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  • Writer's pictureEugenia Sestini

What do you need to be a writer?

Updated: Sep 10, 2019

As we start our writing journey, I thought it would be good to cover the basics.

So, what do you need to be a writer?

I’ve sometimes heard parents tell me that their child, who just loves to write, doesn’t want to write.

That sounds confusing – imagine a child who loves ice-cream but doesn’t want to eat ice-cream. Huh? Unless they’re being offered sweet potato and lime ice-cream, I can’t imagine my children turning it down.

Children still love to write, but maybe they are not getting the chocolate chip ice cream. If your child loves to write, and you want to foster a love of writing, make sure your children have everything they need. This is a good place to start:


Does your child have time to write? I’m not talking about five minutes before running to school and after swallowing a rushed breakfast, but instead, a good amount of time where children can take the time they need to develop their ideas.

Children are never short of ideas – more on this later. If you want your children to write, make sure you make time for it, as you would make time for any other activity you think is important for them.

I advise you to start with a small manageable chunk of time; they can write for longer if they still have the energy and wish to do it, instead of setting an hour of writing, only to feel frustrated within fifteen minutes.


Do your children have the right “ingredients” at hand? Do they have the basic tools they need to write? Most children will have a notebook lying around that never gets filled up. I recently found some of my old notebooks when we moved to our new place in January, and my children thought these were the most exciting collections of empty pages they had ever seen.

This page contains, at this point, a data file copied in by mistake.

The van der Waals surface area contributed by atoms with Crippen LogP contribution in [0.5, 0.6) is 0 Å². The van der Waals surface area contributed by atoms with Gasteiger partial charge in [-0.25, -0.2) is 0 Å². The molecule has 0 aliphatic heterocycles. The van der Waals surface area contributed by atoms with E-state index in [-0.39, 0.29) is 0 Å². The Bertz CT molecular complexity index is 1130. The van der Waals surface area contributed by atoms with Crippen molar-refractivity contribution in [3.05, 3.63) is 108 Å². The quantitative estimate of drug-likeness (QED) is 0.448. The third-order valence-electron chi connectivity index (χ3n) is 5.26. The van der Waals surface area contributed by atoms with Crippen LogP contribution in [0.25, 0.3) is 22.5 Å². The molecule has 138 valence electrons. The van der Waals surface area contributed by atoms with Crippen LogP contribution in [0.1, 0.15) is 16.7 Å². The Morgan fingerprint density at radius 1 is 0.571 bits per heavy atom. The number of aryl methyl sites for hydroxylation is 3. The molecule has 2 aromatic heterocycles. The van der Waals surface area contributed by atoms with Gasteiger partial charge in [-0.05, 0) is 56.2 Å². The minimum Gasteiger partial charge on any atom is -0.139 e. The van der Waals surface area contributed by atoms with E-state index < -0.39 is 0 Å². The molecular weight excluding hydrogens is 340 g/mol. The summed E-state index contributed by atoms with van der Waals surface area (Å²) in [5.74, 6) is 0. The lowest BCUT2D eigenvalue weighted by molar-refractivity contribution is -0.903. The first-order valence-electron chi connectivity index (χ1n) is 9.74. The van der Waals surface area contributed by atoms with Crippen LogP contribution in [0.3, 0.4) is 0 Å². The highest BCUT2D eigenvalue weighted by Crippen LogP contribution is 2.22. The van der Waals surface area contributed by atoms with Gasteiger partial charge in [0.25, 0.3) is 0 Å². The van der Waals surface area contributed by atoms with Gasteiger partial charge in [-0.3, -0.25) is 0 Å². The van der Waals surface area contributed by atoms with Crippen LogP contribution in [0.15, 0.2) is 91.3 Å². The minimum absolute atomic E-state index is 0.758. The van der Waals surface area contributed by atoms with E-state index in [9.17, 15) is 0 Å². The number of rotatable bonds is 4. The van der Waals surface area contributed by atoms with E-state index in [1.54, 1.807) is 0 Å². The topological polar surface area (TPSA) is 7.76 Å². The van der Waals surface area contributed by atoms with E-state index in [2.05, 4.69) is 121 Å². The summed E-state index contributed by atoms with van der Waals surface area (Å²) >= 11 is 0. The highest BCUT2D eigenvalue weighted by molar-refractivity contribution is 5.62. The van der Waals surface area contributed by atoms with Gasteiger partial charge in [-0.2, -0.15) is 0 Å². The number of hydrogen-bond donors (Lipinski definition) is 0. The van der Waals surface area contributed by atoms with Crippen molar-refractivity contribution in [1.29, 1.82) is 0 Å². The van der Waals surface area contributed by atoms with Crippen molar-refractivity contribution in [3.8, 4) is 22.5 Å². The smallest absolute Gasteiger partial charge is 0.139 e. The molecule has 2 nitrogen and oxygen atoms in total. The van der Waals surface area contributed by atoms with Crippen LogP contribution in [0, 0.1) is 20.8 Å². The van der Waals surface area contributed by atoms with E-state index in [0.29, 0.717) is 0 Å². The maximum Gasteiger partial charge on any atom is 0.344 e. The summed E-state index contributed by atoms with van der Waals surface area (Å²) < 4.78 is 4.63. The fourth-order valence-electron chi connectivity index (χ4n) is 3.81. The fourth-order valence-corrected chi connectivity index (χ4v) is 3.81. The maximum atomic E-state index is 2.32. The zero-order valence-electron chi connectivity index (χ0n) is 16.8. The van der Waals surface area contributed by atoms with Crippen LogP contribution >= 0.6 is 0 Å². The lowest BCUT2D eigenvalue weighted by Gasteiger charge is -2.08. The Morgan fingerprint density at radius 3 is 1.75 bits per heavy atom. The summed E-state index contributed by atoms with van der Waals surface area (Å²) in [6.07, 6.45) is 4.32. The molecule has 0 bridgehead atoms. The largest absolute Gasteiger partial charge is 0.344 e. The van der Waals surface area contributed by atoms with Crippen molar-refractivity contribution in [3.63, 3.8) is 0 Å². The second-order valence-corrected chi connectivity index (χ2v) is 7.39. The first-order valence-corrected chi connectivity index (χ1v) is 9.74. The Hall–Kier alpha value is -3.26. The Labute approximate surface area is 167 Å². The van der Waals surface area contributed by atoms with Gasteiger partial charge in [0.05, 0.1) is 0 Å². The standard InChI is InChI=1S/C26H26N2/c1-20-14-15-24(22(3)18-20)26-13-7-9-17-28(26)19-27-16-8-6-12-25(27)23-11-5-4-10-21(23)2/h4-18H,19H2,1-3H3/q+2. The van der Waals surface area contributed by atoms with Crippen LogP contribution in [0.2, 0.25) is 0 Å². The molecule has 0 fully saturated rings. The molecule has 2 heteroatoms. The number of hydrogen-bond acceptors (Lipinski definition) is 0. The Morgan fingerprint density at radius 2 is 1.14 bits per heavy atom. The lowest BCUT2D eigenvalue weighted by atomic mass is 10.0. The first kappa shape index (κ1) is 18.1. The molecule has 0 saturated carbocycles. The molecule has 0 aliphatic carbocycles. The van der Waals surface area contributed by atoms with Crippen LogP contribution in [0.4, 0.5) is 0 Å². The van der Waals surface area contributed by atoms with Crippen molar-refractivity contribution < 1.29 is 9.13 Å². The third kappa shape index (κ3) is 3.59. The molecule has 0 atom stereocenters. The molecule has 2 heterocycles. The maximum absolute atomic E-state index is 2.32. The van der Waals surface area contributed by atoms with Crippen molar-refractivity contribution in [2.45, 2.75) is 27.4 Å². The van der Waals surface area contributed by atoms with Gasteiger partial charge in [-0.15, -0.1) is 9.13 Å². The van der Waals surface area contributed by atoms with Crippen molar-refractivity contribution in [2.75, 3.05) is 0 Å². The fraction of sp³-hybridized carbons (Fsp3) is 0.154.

If you can’t afford a shiny new notebook, buy a plain one and let your child decorate it with stickers or their own doodles. Make writing easy and fun from the start. Blunt pencils will frustrate both of you (and sharpeners are incredibly elusive in our house).

Even though this may seem obvious, make sure that writing tools are always at hand, and have a special place in the house.

Think of space also as a writing tool – children will do better in a clutter-free place where they can sit down and write without the fear of getting juice all over their notebooks (or of losing their stories among the many items on the table). Minimise distractions to make the most of the time they have.


Is your child allowed to write for fun? As children grow older, the pressure of preparing for exams or secondary school may lead some parents to think that writing that is not goal-driven is not useful.

Exercises where children can be creative and explore topics that are relevant to them are crucial to developing a love of writing. Unless it is school-mandated homework, let them choose a topic that is interesting for them. You will find out a lot about how your children feel and what is important to them when you read their free writing.

If you’re not comfortable with the topic they choose to write about, think about the reasons behind this, and ask them why they want to write about this. We want to aim for writing that can be fun or serious, but always meaningful and respectful.

Do your children have time, tools and freedom to write? They’re ready to start!

Have a look at the prompts this week, and if you need more information about how the blog works, head to my Welcome post. See you next Wednesday!

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